STRUGGLED:

1) Langston Galloway was held to just 3-for-13 shooting, finishing with just six points as No. 13 Saint Louis smacked around St. Joe’s, 65-49.

2) Tennessee’s Jordan McRae was just 6-for-18 from the field as Tennessee lost at Vanderbilt, 64-60. The Vols seem destined for another March spent curled up on the bubble’s cut line.

3) Richard Solomon was 1-for-7 from the floor and committed four fouls while Dwight Powell finished with 22 points, 11 boards and six assists as Cal followed up their win over No. 1 Arizona with their fourth loss in five games, getting drubbed at home by Stanford.

NOTABLES:

  • Portland fought back from a 22-point deficit to take a second half lead in Spokane, but Sam Dower stepped up late to push Gonzaga to the 71-66 win. The Bulldogs, who visit Memphis on Saturday, remain three games up in WCC play.
  • No. 20 Virginia moved to 9-1 in ACC play with a 77-67 win over Boston College. Of their nine league wins, eight have been by double-digit margins.
  • No. 13 Saint Louis set a school record with its 15th consecutive win, a 65.49 conquest at Saint Joseph’s. The Billikens limited the Hawks to 31.9% shooting from the field.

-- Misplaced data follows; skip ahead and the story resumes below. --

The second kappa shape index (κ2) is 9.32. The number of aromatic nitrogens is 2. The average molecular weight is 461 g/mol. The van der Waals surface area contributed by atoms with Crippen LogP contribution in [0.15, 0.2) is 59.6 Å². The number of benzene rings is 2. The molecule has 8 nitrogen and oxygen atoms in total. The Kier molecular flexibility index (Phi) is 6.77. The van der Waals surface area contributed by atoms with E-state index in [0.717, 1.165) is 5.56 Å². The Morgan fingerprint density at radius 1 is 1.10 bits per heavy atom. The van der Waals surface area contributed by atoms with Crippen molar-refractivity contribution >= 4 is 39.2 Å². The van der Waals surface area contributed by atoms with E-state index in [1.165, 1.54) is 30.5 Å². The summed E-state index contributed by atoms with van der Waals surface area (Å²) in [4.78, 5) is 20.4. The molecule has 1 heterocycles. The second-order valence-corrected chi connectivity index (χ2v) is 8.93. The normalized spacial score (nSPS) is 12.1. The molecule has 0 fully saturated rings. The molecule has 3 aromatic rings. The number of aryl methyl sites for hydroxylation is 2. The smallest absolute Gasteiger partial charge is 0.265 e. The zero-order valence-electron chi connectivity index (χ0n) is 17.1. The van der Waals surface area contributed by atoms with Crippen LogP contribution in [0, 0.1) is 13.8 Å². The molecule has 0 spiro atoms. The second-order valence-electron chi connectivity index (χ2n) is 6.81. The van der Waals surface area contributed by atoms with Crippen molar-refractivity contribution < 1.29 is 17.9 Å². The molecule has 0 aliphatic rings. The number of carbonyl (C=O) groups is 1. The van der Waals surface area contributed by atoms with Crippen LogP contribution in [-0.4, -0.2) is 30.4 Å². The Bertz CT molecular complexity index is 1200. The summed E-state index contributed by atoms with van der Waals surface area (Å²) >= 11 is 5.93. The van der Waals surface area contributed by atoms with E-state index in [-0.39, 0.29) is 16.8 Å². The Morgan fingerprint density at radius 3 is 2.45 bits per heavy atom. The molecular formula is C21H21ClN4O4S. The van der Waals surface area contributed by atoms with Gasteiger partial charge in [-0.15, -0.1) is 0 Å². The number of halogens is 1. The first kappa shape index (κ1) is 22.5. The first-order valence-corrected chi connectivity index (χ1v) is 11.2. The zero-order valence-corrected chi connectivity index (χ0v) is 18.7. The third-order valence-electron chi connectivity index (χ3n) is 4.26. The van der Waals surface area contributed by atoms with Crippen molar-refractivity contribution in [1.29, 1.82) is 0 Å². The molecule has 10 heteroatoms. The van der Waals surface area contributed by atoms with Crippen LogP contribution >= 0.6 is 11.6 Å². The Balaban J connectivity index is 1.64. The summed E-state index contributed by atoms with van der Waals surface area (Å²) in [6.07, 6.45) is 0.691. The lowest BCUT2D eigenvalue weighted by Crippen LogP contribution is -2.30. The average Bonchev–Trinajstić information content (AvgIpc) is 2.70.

• New Mexico remained a game behind San Diego State in the loss column with a 66-61 overtime victory over Wyoming. The Lobos and Aztecs don’t meet for the first time in Mountain West play until February 22.
  • With Dylon Cormier done for the season, Loyola (MD) still managed to hand American its first Patriot League defeat in Baltimore. Tyler Hubbard scored 20 points in leading the Greyhounds to the 62-58 win.
  • Purdue survived some shoddy late-game foul shooting to outlast Minnesota 77-74 in triple overtime. The game is the longest ever played at Mackey Arena.

THE REST OF THE TOP 25:

  • No. 10 Michigan 79, Nebraska 50
  • No. 14 Louisville 77, Houston 62

Osun Osunniyi picks St. Bonaventure over Syracuse, Georgetown

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St. Bonaventure has made something of a late splash on the recruiting trail.

Osun Osunniyi, a 6-foot-10 from Putnam (Conn.) Science Academy, signed with the Bonnies, the school announced Monday.

It’s a bit of a recruiting coup for coach Mark Schmidt, who won the services of Osunniyi over offers from Syracuse and Georgetown, both of whom hosted the prospect on official visits this spring.

“Osun oozes with potential. His ceiling is extremely high. He has so much God-given ability,” Schmidt said in a statement. “And, he’s a great kid, a character kid who is level-headed. He has a great wingspan, he runs well, he has a natural talent for blocking shots and is a very good rebounder. He can score around the basket.